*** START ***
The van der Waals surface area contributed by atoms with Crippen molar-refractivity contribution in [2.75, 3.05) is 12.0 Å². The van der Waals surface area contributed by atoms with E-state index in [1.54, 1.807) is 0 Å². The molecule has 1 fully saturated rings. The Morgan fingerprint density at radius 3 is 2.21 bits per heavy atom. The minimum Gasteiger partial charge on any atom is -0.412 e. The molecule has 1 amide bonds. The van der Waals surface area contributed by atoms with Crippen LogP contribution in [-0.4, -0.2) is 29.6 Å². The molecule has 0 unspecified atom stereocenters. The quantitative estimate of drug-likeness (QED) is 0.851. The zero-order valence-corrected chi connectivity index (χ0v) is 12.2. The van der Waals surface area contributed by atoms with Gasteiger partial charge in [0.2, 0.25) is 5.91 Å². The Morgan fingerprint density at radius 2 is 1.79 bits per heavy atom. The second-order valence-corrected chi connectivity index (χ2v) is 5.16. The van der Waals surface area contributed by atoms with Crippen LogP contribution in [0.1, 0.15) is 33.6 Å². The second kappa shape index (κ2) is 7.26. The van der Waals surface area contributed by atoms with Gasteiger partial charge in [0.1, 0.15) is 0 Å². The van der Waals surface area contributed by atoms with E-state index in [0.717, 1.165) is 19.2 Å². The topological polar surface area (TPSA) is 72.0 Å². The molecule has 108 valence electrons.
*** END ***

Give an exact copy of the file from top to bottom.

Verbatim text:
The van der Waals surface area contributed by atoms with Crippen molar-refractivity contribution in [2.75, 3.05) is 12.0 Å². The van der Waals surface area contributed by atoms with E-state index in [1.54, 1.807) is 0 Å². The molecule has 1 fully saturated rings. The Morgan fingerprint density at radius 3 is 2.21 bits per heavy atom. The minimum Gasteiger partial charge on any atom is -0.412 e. The molecule has 1 amide bonds. The van der Waals surface area contributed by atoms with Crippen LogP contribution in [-0.4, -0.2) is 29.6 Å². The molecule has 0 unspecified atom stereocenters. The quantitative estimate of drug-likeness (QED) is 0.851. The zero-order valence-corrected chi connectivity index (χ0v) is 12.2. The van der Waals surface area contributed by atoms with Gasteiger partial charge in [0.2, 0.25) is 5.91 Å². The Morgan fingerprint density at radius 2 is 1.79 bits per heavy atom. The second-order valence-corrected chi connectivity index (χ2v) is 5.16. The van der Waals surface area contributed by atoms with Crippen LogP contribution in [0.1, 0.15) is 33.6 Å². The second kappa shape index (κ2) is 7.26. The van der Waals surface area contributed by atoms with Gasteiger partial charge in [0.1, 0.15) is 0 Å². The van der Waals surface area contributed by atoms with E-state index in [0.717, 1.165) is 19.2 Å². The topological polar surface area (TPSA) is 72.0 Å². The molecule has 108 valence electrons.